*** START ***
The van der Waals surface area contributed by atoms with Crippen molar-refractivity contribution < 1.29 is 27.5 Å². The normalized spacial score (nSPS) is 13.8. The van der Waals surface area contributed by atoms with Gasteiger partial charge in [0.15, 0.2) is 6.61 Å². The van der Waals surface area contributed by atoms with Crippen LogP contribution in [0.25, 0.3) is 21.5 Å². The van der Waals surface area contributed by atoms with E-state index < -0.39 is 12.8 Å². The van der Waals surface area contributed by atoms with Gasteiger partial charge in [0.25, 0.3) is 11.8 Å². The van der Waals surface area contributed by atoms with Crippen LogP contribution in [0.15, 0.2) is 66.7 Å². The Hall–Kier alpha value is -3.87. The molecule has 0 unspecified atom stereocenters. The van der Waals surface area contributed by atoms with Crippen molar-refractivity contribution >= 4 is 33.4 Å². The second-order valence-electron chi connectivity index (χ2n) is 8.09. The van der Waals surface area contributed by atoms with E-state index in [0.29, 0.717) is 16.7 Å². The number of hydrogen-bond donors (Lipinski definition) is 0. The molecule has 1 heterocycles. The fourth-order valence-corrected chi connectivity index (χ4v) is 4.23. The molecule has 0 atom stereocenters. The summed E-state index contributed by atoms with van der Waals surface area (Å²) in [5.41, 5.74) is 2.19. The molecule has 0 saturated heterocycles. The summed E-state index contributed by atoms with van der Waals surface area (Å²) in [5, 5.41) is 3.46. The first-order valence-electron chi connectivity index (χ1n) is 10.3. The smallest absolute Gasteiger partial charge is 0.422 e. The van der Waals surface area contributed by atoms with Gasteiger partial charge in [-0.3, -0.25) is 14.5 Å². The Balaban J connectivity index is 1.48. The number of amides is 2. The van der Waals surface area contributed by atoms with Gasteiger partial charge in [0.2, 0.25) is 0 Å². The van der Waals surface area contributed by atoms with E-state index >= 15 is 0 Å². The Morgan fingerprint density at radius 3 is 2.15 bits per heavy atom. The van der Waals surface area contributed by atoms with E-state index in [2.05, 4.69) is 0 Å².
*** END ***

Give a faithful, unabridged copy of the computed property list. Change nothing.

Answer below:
The van der Waals surface area contributed by atoms with Crippen molar-refractivity contribution < 1.29 is 27.5 Å². The normalized spacial score (nSPS) is 13.8. The van der Waals surface area contributed by atoms with Gasteiger partial charge in [0.15, 0.2) is 6.61 Å². The van der Waals surface area contributed by atoms with Crippen LogP contribution in [0.25, 0.3) is 21.5 Å². The van der Waals surface area contributed by atoms with E-state index < -0.39 is 12.8 Å². The van der Waals surface area contributed by atoms with Gasteiger partial charge in [0.25, 0.3) is 11.8 Å². The van der Waals surface area contributed by atoms with Crippen LogP contribution in [0.15, 0.2) is 66.7 Å². The Hall–Kier alpha value is -3.87. The molecule has 0 unspecified atom stereocenters. The van der Waals surface area contributed by atoms with Crippen molar-refractivity contribution >= 4 is 33.4 Å². The second-order valence-electron chi connectivity index (χ2n) is 8.09. The van der Waals surface area contributed by atoms with E-state index in [0.29, 0.717) is 16.7 Å². The number of hydrogen-bond donors (Lipinski definition) is 0. The molecule has 1 heterocycles. The fourth-order valence-corrected chi connectivity index (χ4v) is 4.23. The molecule has 0 atom stereocenters. The summed E-state index contributed by atoms with van der Waals surface area (Å²) in [5.41, 5.74) is 2.19. The molecule has 0 saturated heterocycles. The summed E-state index contributed by atoms with van der Waals surface area (Å²) in [5, 5.41) is 3.46. The first-order valence-electron chi connectivity index (χ1n) is 10.3. The smallest absolute Gasteiger partial charge is 0.422 e. The van der Waals surface area contributed by atoms with Gasteiger partial charge in [-0.3, -0.25) is 14.5 Å². The Balaban J connectivity index is 1.48. The number of amides is 2. The van der Waals surface area contributed by atoms with Gasteiger partial charge in [0.2, 0.25) is 0 Å². The van der Waals surface area contributed by atoms with E-state index >= 15 is 0 Å². The Morgan fingerprint density at radius 3 is 2.15 bits per heavy atom. The van der Waals surface area contributed by atoms with E-state index in [2.05, 4.69) is 0 Å².